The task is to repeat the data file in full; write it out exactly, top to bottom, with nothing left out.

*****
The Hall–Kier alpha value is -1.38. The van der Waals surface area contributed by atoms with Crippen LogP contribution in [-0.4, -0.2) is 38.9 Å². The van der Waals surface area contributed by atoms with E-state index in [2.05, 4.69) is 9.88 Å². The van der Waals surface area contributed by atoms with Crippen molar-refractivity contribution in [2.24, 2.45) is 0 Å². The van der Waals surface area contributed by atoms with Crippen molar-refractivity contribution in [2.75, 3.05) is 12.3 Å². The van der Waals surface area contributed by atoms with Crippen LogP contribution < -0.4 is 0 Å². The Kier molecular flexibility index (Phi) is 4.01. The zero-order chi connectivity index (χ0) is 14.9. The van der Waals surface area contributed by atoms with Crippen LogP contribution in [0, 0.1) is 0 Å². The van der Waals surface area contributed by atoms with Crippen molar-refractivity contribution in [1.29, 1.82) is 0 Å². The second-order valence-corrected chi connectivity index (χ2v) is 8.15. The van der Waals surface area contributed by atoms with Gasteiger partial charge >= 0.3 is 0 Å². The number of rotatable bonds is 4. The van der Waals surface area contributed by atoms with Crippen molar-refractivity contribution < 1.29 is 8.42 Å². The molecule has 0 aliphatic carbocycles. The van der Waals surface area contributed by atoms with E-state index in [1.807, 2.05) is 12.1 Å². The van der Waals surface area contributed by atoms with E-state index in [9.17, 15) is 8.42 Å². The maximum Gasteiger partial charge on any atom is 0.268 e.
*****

The Hall–Kier alpha value is -1.38. The van der Waals surface area contributed by atoms with Crippen LogP contribution in [-0.4, -0.2) is 38.9 Å². The van der Waals surface area contributed by atoms with E-state index in [2.05, 4.69) is 9.88 Å². The van der Waals surface area contributed by atoms with Crippen molar-refractivity contribution in [2.24, 2.45) is 0 Å². The van der Waals surface area contributed by atoms with Crippen molar-refractivity contribution in [2.75, 3.05) is 12.3 Å². The van der Waals surface area contributed by atoms with Crippen LogP contribution < -0.4 is 0 Å². The Kier molecular flexibility index (Phi) is 4.01. The zero-order chi connectivity index (χ0) is 14.9. The van der Waals surface area contributed by atoms with Crippen LogP contribution in [0, 0.1) is 0 Å². The van der Waals surface area contributed by atoms with Crippen molar-refractivity contribution in [1.29, 1.82) is 0 Å². The second-order valence-corrected chi connectivity index (χ2v) is 8.15. The van der Waals surface area contributed by atoms with Gasteiger partial charge >= 0.3 is 0 Å². The number of rotatable bonds is 4. The van der Waals surface area contributed by atoms with Crippen molar-refractivity contribution < 1.29 is 8.42 Å². The molecule has 0 aliphatic carbocycles. The van der Waals surface area contributed by atoms with E-state index in [1.807, 2.05) is 12.1 Å². The van der Waals surface area contributed by atoms with E-state index in [9.17, 15) is 8.42 Å². The maximum Gasteiger partial charge on any atom is 0.268 e.